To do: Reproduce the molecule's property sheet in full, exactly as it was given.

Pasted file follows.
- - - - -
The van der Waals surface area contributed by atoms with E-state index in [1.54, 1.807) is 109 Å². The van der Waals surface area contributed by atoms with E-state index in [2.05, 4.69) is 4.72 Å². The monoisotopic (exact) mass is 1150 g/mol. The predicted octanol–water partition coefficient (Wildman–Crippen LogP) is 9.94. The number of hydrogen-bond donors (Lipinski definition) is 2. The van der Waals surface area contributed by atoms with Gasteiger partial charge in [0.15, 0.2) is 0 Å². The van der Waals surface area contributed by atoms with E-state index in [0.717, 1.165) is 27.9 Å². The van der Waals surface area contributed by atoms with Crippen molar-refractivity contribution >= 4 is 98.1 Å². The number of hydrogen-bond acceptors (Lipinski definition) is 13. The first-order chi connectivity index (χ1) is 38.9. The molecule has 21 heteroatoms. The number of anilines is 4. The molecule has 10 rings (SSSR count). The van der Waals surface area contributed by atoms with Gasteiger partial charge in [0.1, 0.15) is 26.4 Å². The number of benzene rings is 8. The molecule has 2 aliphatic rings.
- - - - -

The van der Waals surface area contributed by atoms with E-state index in [1.54, 1.807) is 109 Å². The van der Waals surface area contributed by atoms with E-state index in [2.05, 4.69) is 4.72 Å². The monoisotopic (exact) mass is 1150 g/mol. The predicted octanol–water partition coefficient (Wildman–Crippen LogP) is 9.94. The number of hydrogen-bond donors (Lipinski definition) is 2. The van der Waals surface area contributed by atoms with Gasteiger partial charge in [0.15, 0.2) is 0 Å². The van der Waals surface area contributed by atoms with E-state index in [0.717, 1.165) is 27.9 Å². The van der Waals surface area contributed by atoms with Crippen molar-refractivity contribution >= 4 is 98.1 Å². The number of hydrogen-bond acceptors (Lipinski definition) is 13. The first-order chi connectivity index (χ1) is 38.9. The molecule has 21 heteroatoms. The number of anilines is 4. The molecule has 10 rings (SSSR count). The van der Waals surface area contributed by atoms with Gasteiger partial charge in [0.1, 0.15) is 26.4 Å². The number of benzene rings is 8. The molecule has 2 aliphatic rings.